Status: Funded - Open
Infection, sepsis and meningitis in Surinamese neonates: Novel diagnostic strategies
Rens Zonneveld, MD
Abstract (approximately 250 words)
Neonatal infectious disease has high impact and mortality in Suriname, yet exact incidence is unknown. From a clinical point of view, confirmation or exclusion of neonatal infection remains challenging. Neonates are often admitted with signs of infection and receive preventive antibiotic treatments, while awaiting culture results. Clinical signs of infection can be subtle, while normal blood leukocyte counts and CRP levels lack sensitivity to exclude infection. Thus, the development of diagnostic tools for accurate and early identification or exclusion of neonatal infection remains necessary. Candidate biomarkers are circulating adhesion molecules (cAMs) and their shedding enzymes (SEs), present in blood and spinal fluid (CSF). Blood and cerebral spinal fluid levels of circulating adhesion molecules (e.g., selectins, ICAM-1, VCAM-1) and their shedding enzymes (ADAMs, MMPs, TIMPs) are dependent on each other and have potential relevance for infectious disease in the clinic. However, their levels were never assessed simultaneously in blood nor measured in neonatal CSF as a diagnostic tool. The objective of this study is to determine incidence and impact of neonatal infection in Suriname, along with the simultaneous measurement of cAMs and SEs in neonatal serum as an early indicator of disease status (i.e., no infection vs. infection) in neonates with signs of infection and type of infection (i.e., mild (local) vs. systemic infection (sepsis)), and in CSF for neonatal meningitis. The combination of our epidemiological and novel diagnostic approach may represent an essential step in reducing mortality of neonatal infection in Suriname.
BACKGROUND: High infection related early neonatal mortality indicates a huge burden of neonatal infectious disease in Suriname, but exact incidence and epidemiological determinants are unknown. Upon signs of neonatal infection, confirmation or exclusion of infection remains challenging for which assessing changes in levels of circulating adhesion molecules and their related shedding enzymes in serum and CSF could be helpful.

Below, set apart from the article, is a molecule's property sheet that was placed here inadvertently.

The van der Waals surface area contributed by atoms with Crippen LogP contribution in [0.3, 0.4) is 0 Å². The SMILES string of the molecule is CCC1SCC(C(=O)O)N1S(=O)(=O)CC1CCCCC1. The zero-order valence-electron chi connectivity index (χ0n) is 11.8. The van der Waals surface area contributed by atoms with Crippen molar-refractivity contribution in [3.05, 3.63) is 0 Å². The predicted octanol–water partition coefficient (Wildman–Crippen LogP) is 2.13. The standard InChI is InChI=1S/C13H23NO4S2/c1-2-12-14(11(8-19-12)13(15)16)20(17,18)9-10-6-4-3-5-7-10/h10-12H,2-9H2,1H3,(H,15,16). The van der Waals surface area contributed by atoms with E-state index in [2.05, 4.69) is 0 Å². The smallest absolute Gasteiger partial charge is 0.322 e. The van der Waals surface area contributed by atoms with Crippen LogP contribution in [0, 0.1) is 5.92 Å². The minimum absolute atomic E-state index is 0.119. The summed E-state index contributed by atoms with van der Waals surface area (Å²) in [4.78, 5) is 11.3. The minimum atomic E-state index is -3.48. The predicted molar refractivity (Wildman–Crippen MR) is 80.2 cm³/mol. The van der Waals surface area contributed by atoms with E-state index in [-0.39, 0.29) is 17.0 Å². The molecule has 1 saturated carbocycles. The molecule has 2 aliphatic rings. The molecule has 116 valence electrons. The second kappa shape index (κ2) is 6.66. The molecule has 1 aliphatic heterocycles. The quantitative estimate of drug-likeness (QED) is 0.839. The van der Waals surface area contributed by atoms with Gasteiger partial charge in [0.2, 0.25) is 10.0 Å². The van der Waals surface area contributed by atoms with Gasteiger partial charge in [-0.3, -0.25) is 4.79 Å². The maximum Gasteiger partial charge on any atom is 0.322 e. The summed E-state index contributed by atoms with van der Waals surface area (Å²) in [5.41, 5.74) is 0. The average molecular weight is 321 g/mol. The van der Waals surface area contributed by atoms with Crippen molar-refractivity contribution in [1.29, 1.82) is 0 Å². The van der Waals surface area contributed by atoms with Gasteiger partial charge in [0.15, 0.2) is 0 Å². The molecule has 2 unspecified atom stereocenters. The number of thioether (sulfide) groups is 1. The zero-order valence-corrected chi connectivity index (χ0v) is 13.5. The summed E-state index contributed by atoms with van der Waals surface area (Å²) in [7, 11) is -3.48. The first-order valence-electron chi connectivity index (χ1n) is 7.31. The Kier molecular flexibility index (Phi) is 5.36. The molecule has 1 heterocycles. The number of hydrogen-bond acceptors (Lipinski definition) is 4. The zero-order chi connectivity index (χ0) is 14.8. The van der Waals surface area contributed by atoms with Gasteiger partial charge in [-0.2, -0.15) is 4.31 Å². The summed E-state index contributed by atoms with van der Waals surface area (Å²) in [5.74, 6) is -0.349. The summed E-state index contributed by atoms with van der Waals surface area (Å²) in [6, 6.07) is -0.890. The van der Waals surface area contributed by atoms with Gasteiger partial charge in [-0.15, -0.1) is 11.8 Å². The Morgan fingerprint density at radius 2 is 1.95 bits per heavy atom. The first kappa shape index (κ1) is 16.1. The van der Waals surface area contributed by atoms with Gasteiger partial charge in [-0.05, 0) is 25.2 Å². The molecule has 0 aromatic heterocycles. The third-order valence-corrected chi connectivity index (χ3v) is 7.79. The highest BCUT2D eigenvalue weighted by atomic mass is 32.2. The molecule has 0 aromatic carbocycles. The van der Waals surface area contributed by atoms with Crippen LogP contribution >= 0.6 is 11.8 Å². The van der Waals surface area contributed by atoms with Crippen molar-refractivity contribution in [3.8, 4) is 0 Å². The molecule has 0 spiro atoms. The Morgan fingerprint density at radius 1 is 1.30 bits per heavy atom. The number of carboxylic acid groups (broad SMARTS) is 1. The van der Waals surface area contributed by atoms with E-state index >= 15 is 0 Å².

GAP: Incidence and epidemiological determinants of neonatal infection in Suriname and proper diagnostic tools for its early confirmation or exclusion.
HYPOTHESIS: We hypothesize that incidence rates of neonates with infection in Suriname are high. We further hypothesize that, upon signs of infection, the simultaneous measurement of cAMs and their SEs in serum and CSF discriminates between infected and non-infected neonates.
METHODS: During a one-year period we will prospectively include neonates with clinical signs of infection (see below) admitted at the Academic Hospital Paramaribo for infection work up, laboratory testing, culturing and antibiotic treatment according to local protocol. We will obtain serum (at t=0 and 48 hours) and CSF (at t=0 hours) for measurement of circulating adhesion molecules and their associated shedding enzymes.
IMPACT: The results of this project lead to a more complete registration (e.g., incidence, risk factors, etiology, microbial cause) of infectious disease amongst newborns in Suriname, which will have immediate impact on prevention and management regimens. Additionally, our proposed diagnostic approach could promote early identification of infected newborns for rapid start of treatments. At the same time, we may be able to prevent unnecessary treatments and related side effects in uninfected ones.
University Medical Center Groningen